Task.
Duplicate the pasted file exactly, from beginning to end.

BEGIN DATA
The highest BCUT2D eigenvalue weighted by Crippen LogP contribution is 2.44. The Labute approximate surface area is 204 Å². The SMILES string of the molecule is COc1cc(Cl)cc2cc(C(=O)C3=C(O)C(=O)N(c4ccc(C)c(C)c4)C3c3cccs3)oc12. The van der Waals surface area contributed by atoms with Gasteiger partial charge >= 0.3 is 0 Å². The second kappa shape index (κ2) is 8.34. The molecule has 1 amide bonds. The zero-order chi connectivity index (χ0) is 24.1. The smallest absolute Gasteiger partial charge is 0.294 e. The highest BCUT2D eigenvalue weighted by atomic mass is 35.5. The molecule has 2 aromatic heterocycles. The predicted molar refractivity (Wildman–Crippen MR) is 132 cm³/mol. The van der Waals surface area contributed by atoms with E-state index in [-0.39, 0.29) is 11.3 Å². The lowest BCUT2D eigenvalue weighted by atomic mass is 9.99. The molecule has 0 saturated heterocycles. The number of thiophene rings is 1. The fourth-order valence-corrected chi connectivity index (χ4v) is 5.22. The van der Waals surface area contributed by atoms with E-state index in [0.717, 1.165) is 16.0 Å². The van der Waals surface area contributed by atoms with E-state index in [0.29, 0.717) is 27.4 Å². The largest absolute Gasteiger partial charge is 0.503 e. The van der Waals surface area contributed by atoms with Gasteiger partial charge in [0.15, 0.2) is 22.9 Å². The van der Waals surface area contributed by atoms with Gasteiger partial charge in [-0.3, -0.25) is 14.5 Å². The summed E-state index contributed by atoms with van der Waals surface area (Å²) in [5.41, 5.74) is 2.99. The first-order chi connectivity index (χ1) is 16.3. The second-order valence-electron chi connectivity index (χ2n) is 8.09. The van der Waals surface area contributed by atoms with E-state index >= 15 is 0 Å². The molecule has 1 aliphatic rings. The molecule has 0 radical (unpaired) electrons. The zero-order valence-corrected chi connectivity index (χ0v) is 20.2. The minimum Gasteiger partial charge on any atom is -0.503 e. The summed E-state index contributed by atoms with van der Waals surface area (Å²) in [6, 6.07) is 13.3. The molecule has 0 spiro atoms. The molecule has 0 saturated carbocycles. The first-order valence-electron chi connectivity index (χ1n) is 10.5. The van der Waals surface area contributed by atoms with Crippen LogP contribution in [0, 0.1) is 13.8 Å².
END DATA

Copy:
The highest BCUT2D eigenvalue weighted by Crippen LogP contribution is 2.44. The Labute approximate surface area is 204 Å². The SMILES string of the molecule is COc1cc(Cl)cc2cc(C(=O)C3=C(O)C(=O)N(c4ccc(C)c(C)c4)C3c3cccs3)oc12. The van der Waals surface area contributed by atoms with Gasteiger partial charge >= 0.3 is 0 Å². The second kappa shape index (κ2) is 8.34. The molecule has 1 amide bonds. The zero-order chi connectivity index (χ0) is 24.1. The smallest absolute Gasteiger partial charge is 0.294 e. The highest BCUT2D eigenvalue weighted by atomic mass is 35.5. The molecule has 2 aromatic heterocycles. The predicted molar refractivity (Wildman–Crippen MR) is 132 cm³/mol. The van der Waals surface area contributed by atoms with E-state index in [-0.39, 0.29) is 11.3 Å². The lowest BCUT2D eigenvalue weighted by atomic mass is 9.99. The molecule has 0 saturated heterocycles. The number of thiophene rings is 1. The fourth-order valence-corrected chi connectivity index (χ4v) is 5.22. The van der Waals surface area contributed by atoms with E-state index in [0.717, 1.165) is 16.0 Å². The van der Waals surface area contributed by atoms with E-state index in [0.29, 0.717) is 27.4 Å². The largest absolute Gasteiger partial charge is 0.503 e. The van der Waals surface area contributed by atoms with Gasteiger partial charge in [0.15, 0.2) is 22.9 Å². The van der Waals surface area contributed by atoms with Gasteiger partial charge in [-0.3, -0.25) is 14.5 Å². The summed E-state index contributed by atoms with van der Waals surface area (Å²) in [5.41, 5.74) is 2.99. The first-order chi connectivity index (χ1) is 16.3. The second-order valence-electron chi connectivity index (χ2n) is 8.09. The van der Waals surface area contributed by atoms with E-state index >= 15 is 0 Å². The molecule has 1 aliphatic rings. The molecule has 0 radical (unpaired) electrons. The zero-order valence-corrected chi connectivity index (χ0v) is 20.2. The minimum Gasteiger partial charge on any atom is -0.503 e. The summed E-state index contributed by atoms with van der Waals surface area (Å²) in [6, 6.07) is 13.3. The molecule has 0 spiro atoms. The molecule has 0 saturated carbocycles. The first-order valence-electron chi connectivity index (χ1n) is 10.5. The van der Waals surface area contributed by atoms with Crippen LogP contribution in [0, 0.1) is 13.8 Å².